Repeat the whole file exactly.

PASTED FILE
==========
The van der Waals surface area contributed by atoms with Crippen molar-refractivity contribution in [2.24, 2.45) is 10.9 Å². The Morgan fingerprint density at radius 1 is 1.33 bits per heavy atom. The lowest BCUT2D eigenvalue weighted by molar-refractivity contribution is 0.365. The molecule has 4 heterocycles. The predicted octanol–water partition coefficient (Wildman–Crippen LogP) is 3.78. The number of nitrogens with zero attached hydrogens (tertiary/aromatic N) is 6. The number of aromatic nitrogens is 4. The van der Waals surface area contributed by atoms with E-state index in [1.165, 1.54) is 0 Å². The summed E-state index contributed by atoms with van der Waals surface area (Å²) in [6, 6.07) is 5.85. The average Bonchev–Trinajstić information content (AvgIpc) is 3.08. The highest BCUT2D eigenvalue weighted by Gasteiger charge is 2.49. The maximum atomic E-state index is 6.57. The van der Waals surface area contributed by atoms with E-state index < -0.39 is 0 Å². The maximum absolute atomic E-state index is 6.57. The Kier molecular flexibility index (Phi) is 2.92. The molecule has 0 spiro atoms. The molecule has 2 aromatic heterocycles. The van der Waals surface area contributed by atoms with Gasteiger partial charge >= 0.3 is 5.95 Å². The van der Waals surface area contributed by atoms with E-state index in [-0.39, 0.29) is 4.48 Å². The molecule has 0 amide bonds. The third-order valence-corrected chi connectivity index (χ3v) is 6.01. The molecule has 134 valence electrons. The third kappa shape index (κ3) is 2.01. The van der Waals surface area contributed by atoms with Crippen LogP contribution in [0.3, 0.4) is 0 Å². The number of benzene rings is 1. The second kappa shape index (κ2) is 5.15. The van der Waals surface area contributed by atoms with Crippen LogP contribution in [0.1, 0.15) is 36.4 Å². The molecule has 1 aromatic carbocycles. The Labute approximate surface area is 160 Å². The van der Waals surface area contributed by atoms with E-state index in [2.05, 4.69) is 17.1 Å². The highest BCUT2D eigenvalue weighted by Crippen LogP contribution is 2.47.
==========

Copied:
The van der Waals surface area contributed by atoms with Crippen molar-refractivity contribution in [2.24, 2.45) is 10.9 Å². The Morgan fingerprint density at radius 1 is 1.33 bits per heavy atom. The lowest BCUT2D eigenvalue weighted by molar-refractivity contribution is 0.365. The molecule has 4 heterocycles. The predicted octanol–water partition coefficient (Wildman–Crippen LogP) is 3.78. The number of nitrogens with zero attached hydrogens (tertiary/aromatic N) is 6. The number of aromatic nitrogens is 4. The van der Waals surface area contributed by atoms with E-state index in [1.165, 1.54) is 0 Å². The summed E-state index contributed by atoms with van der Waals surface area (Å²) in [6, 6.07) is 5.85. The average Bonchev–Trinajstić information content (AvgIpc) is 3.08. The highest BCUT2D eigenvalue weighted by Gasteiger charge is 2.49. The maximum atomic E-state index is 6.57. The van der Waals surface area contributed by atoms with E-state index < -0.39 is 0 Å². The maximum absolute atomic E-state index is 6.57. The Kier molecular flexibility index (Phi) is 2.92. The molecule has 0 spiro atoms. The molecule has 2 aromatic heterocycles. The van der Waals surface area contributed by atoms with Gasteiger partial charge >= 0.3 is 5.95 Å². The van der Waals surface area contributed by atoms with E-state index in [-0.39, 0.29) is 4.48 Å². The molecule has 0 amide bonds. The third-order valence-corrected chi connectivity index (χ3v) is 6.01. The molecule has 134 valence electrons. The third kappa shape index (κ3) is 2.01. The van der Waals surface area contributed by atoms with Crippen LogP contribution in [0.3, 0.4) is 0 Å². The number of benzene rings is 1. The second kappa shape index (κ2) is 5.15. The van der Waals surface area contributed by atoms with Crippen LogP contribution in [0.1, 0.15) is 36.4 Å². The molecule has 1 aromatic carbocycles. The Labute approximate surface area is 160 Å². The van der Waals surface area contributed by atoms with E-state index in [2.05, 4.69) is 17.1 Å². The highest BCUT2D eigenvalue weighted by Crippen LogP contribution is 2.47.